Tom Lauwers | Entrepreneur and Roboticist

The Faber residency was wonderful, and I am very thankful for the opportunity provided to me by Olot and Catalonia. I am an enthusiastic early adopter of and contributor to Microblocks, a revolutionary technology that simplifies and democratizes the programming of microcontrollers. Seventeen years ago, as a third-year college student in computer engineering, I learned to write “firmware”, which is the program that runs on a microcontroller. Thirteen years ago, Arduino simplified this process, allowing dedicated hobbyists and artists without years of training in programming to program microcontrollers. Microblocks is the next step, as it will make it possible for anyone, even ten-year old children and their teachers, to program microcontrollers.

Faber provided the venue for me to work with the Microblocks team, and for four days we were able to do development work in person, thus rapidly making project improvements. The team behind Microblocks is made up of the John Maloney, the lead developer of Scratch (which has allowed millions of children to learn programming), Jens Mönig, the developer of Snap! (which extended a Scratch to allow more advanced use), and Bernat Romagosa, the developer of Snap4Arduino (which brought Snap! programming to microcontrollers). This extremely talented team is distributed all over the world – in Barcelona, Boston, Mannheim, and I am based in Pittsburgh. Although we can work on many things separately, the Faber residency brought us all together, accelerating the team’s progress and allowing us to confer on both strategy and development in real time.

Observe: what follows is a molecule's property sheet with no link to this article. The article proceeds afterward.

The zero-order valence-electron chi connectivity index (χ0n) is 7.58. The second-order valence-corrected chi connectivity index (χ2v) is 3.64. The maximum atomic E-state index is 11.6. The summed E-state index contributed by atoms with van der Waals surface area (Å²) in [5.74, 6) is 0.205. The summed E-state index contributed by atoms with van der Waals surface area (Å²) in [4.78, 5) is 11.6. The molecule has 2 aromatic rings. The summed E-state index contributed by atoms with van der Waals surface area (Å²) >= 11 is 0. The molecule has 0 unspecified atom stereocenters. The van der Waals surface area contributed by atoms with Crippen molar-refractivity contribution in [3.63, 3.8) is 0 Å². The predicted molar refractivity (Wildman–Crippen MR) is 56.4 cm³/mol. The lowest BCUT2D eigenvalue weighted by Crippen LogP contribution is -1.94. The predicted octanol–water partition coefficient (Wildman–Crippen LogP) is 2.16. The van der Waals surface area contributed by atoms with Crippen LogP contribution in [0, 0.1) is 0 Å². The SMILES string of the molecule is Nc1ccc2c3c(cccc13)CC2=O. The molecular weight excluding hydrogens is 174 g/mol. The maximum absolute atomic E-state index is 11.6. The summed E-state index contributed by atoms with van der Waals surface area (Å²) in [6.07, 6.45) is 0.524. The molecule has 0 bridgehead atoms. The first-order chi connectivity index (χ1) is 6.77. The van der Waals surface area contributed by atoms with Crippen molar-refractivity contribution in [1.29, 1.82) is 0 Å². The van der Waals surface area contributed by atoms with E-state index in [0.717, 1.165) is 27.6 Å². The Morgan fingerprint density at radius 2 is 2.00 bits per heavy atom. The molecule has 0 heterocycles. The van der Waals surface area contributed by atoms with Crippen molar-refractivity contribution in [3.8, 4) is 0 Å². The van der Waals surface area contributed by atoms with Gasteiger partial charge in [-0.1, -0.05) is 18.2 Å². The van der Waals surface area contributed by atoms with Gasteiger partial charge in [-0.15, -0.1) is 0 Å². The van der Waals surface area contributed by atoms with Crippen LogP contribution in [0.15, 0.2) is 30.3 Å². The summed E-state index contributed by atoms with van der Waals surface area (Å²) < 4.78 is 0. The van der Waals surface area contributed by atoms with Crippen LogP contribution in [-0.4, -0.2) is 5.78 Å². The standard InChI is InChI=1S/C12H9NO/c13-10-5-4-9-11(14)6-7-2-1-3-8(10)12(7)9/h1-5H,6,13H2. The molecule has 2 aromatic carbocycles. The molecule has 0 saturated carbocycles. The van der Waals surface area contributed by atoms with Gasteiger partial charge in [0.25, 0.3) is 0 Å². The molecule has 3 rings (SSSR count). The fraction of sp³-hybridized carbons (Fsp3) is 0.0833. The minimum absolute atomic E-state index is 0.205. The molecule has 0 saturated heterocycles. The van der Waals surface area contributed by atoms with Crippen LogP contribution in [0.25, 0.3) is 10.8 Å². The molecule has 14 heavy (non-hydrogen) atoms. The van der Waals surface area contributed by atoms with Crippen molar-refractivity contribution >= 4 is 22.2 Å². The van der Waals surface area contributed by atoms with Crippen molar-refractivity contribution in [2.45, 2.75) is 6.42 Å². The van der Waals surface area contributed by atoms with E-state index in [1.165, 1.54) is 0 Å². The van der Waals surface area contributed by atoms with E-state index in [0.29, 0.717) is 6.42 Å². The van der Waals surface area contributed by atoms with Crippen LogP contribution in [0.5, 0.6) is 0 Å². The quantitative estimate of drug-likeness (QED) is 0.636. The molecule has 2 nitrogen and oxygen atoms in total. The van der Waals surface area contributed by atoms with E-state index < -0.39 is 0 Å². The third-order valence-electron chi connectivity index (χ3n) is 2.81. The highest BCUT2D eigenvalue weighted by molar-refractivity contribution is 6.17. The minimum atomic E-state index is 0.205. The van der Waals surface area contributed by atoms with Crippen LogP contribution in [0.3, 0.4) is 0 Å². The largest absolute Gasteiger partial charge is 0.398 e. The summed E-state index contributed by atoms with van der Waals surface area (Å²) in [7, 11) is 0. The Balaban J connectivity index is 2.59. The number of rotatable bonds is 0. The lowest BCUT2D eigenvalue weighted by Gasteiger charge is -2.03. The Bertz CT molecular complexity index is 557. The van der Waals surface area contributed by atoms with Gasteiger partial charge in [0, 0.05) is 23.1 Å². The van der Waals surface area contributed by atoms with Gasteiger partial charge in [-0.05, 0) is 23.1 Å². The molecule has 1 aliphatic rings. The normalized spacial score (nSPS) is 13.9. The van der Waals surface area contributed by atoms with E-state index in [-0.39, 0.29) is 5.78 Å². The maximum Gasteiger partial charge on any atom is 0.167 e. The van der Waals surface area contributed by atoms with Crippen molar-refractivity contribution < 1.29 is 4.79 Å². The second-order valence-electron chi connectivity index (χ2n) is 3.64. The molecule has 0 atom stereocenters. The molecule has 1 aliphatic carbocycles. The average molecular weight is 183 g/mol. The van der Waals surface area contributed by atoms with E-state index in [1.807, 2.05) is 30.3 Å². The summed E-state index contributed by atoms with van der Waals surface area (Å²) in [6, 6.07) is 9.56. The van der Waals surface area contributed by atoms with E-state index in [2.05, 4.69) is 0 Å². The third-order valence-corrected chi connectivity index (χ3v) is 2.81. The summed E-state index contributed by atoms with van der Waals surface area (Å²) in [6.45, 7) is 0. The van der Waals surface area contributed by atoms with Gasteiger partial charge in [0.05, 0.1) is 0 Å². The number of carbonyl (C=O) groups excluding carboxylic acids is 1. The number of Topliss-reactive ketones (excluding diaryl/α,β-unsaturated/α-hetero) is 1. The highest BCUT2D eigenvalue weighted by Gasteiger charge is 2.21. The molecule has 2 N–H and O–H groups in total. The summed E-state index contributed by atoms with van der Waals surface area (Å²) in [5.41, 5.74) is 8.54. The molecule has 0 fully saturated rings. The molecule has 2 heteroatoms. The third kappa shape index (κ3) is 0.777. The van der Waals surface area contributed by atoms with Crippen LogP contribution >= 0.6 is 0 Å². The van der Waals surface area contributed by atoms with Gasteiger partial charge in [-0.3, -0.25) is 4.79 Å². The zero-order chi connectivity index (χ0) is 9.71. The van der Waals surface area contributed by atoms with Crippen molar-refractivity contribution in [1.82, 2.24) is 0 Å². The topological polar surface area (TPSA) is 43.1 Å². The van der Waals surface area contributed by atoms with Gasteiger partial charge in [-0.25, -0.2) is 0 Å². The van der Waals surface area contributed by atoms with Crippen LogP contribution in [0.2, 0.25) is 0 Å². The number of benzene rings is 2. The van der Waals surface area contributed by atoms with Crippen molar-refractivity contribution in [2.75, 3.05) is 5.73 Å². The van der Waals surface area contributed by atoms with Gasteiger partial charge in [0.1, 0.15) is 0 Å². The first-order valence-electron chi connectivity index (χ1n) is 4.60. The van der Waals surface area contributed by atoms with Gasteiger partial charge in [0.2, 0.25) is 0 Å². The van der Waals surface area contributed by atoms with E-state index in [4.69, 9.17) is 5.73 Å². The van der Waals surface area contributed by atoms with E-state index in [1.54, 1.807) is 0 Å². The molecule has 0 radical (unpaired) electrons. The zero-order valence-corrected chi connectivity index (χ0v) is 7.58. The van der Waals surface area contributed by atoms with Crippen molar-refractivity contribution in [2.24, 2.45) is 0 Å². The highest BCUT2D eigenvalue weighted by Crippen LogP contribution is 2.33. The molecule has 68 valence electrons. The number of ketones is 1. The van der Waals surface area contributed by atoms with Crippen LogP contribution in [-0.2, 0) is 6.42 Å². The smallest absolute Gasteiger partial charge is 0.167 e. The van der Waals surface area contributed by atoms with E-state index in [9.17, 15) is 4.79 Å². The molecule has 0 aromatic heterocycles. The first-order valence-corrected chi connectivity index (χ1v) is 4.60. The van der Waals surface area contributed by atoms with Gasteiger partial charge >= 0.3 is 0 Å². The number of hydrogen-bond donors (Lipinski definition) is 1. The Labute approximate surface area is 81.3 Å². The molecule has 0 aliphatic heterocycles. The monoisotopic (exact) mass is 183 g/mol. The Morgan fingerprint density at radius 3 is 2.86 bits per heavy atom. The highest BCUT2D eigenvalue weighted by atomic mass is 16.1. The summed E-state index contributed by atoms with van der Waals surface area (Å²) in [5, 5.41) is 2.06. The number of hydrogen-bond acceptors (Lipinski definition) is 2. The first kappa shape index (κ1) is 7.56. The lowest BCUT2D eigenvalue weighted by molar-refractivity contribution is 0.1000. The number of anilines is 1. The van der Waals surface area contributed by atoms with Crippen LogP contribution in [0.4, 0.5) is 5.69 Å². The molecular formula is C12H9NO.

The residency also coordinated well with local schools, leaders in the robotics education community such as Toni Moreno, and the Robolot conference. Through these partnerships we were able to show Microblocks to over 100 school children at three local schools, as well as provide workshops for sixty teachers and a keynote presentation of Microblocks at Robolot.

Finally, the residency’s well-structured and extremely generous meals allowed us to share conversations and ideas with the other fellows. I enjoyed learning about electronic artist Ana’s work analyzing Time magazine, and Selçuk’s upcoming Ph.D thesis on open design principles. I also got to know Jens’ partner in crime at SAP, Jadga, and members of Barcelona’s thriving educational electronics community, such as Joan and Josep.  

I absolutely loved the residency program at Faber and hope to someday return to beautiful Olot; from the bottom of my heart, thank you for creating this very special place.